A member of the University of Hong Kong’s (HKU) governing Council, Leonie Ki Man-fung, testified on Tuesday that she felt like she was being “held hostage” by students protesters during a council meeting protest in January.

Ki said at the Eastern Magistrates’ Courts that she was pushed and surrounded by a group of more than 100 people who “came from all directions.” She added that she was “frightened” and worried that she might be stepped upon if she fell, as the floor was wet and slippery.

Ki also said she felt her life was threatened. She added that someone kicked or bumped into the back of her knee, while someone shouted “make her dive.” The Cantonese term for “dive” is commonly used to describe football players falling to the ground and feigning an injury.

leonie ki man-fung
Leonie Ki Man-fung.

Ki said she was “grateful” that local newspaper Oriental Daily filmed the situation, because otherwise “no one would know, even if I died.”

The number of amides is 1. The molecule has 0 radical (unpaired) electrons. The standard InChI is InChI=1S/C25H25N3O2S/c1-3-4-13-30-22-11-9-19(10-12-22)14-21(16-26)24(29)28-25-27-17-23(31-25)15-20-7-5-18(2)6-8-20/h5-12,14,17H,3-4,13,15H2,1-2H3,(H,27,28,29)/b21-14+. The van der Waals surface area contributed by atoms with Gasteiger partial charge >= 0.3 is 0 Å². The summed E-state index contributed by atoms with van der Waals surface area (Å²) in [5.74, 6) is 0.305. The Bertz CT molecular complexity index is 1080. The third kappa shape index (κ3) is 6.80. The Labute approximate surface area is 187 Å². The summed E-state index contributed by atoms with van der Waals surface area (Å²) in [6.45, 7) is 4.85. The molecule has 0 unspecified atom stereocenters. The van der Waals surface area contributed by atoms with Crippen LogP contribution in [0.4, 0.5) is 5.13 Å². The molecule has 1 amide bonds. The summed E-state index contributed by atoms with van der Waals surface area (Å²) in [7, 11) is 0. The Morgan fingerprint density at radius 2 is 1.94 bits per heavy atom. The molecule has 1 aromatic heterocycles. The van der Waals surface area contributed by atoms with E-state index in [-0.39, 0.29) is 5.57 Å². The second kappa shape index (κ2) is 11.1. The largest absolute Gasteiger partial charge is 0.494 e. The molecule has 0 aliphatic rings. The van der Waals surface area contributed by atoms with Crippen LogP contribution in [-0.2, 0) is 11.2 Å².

Ki also mentioned that she felt “nauseous and dizzy” and was unable to get on the stretcher, adding that she could “hardly move a step” as crowds kept on pushing her back.

Colman Li Fung-kei, the former student union external vice-president of HKU, was charged for allegedly blocking an ambulance carrying Ki on January 26 at the Sassoon Road campus. He denied the charge of obstructing a public officer to lawfully engage in public duty.

leonie ki man-fung
Leonie Ki Man-fung surrounded by protesters.

Meanwhile, Billy Fung, then the student union president, pleaded guilty to criminal damage and forcible entry, but pleaded not guilty to criminal intimidation.

Senior Security Manager of the Estates Office, Teddy Wong, said he agreed with the defence team that the students did not want to injure the council members, which is one of the reasons why no one was hurt. He added: “I believe, even if HKU students are very verbally abusive, they will not hurt others physically.”

Colman Li Fung-kei
Colman Li Fung-kei; Ambulance blocked by protesters. /Stand News.

In January, students surrounded the venue of a Council meeting chaired by Arthur Li Kwok-cheung, and demanded the Council respond to their four demands to reform its structure. Before the protest, students started a week-long class boycott as a result of Li’s controversial appointment.

Koel Chu is a second-year journalism and fine arts student at the University of Hong Kong. Born and raised in Hong Kong, Koel is interested in the arts and urban design. She interned at China Radio International in Beijing and, at her university, she also works as Vice-President of Branding and Marketing in AIESEC, the largest youth-run organisation in the world.